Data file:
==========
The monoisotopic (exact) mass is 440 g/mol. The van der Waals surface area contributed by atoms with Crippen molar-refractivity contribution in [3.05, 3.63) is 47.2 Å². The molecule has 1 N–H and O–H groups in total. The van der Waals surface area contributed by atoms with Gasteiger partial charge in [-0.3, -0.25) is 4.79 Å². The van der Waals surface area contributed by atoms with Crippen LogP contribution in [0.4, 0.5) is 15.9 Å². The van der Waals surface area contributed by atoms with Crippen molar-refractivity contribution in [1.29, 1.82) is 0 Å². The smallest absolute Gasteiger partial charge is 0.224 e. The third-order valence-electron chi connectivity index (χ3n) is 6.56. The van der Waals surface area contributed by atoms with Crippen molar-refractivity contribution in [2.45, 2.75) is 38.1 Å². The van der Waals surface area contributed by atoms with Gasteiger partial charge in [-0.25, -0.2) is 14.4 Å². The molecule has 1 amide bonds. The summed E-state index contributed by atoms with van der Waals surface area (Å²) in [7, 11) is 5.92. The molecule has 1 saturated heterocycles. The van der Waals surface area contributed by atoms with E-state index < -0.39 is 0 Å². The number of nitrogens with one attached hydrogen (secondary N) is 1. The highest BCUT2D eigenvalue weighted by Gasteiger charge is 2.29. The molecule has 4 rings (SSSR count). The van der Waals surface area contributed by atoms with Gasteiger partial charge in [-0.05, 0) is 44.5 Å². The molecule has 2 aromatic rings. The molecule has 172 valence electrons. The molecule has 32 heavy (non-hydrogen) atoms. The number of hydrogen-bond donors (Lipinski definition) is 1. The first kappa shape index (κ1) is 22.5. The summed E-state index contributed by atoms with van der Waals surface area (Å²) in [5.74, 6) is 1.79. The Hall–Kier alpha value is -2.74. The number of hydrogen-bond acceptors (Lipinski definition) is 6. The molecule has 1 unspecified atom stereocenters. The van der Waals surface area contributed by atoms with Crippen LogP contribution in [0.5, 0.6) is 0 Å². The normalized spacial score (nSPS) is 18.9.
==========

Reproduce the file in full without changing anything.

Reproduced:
The monoisotopic (exact) mass is 440 g/mol. The van der Waals surface area contributed by atoms with Crippen molar-refractivity contribution in [3.05, 3.63) is 47.2 Å². The molecule has 1 N–H and O–H groups in total. The van der Waals surface area contributed by atoms with Gasteiger partial charge in [-0.3, -0.25) is 4.79 Å². The van der Waals surface area contributed by atoms with Crippen LogP contribution in [0.4, 0.5) is 15.9 Å². The van der Waals surface area contributed by atoms with Crippen molar-refractivity contribution in [1.29, 1.82) is 0 Å². The smallest absolute Gasteiger partial charge is 0.224 e. The third-order valence-electron chi connectivity index (χ3n) is 6.56. The van der Waals surface area contributed by atoms with Crippen molar-refractivity contribution in [2.45, 2.75) is 38.1 Å². The van der Waals surface area contributed by atoms with Gasteiger partial charge in [-0.25, -0.2) is 14.4 Å². The molecule has 1 amide bonds. The summed E-state index contributed by atoms with van der Waals surface area (Å²) in [7, 11) is 5.92. The molecule has 1 saturated heterocycles. The van der Waals surface area contributed by atoms with E-state index < -0.39 is 0 Å². The number of nitrogens with one attached hydrogen (secondary N) is 1. The highest BCUT2D eigenvalue weighted by Gasteiger charge is 2.29. The molecule has 4 rings (SSSR count). The van der Waals surface area contributed by atoms with Gasteiger partial charge in [-0.05, 0) is 44.5 Å². The molecule has 2 aromatic rings. The molecule has 172 valence electrons. The molecule has 32 heavy (non-hydrogen) atoms. The number of hydrogen-bond donors (Lipinski definition) is 1. The first kappa shape index (κ1) is 22.5. The summed E-state index contributed by atoms with van der Waals surface area (Å²) in [5.74, 6) is 1.79. The Hall–Kier alpha value is -2.74. The number of hydrogen-bond acceptors (Lipinski definition) is 6. The molecule has 1 unspecified atom stereocenters. The van der Waals surface area contributed by atoms with Crippen LogP contribution in [0.5, 0.6) is 0 Å². The normalized spacial score (nSPS) is 18.9.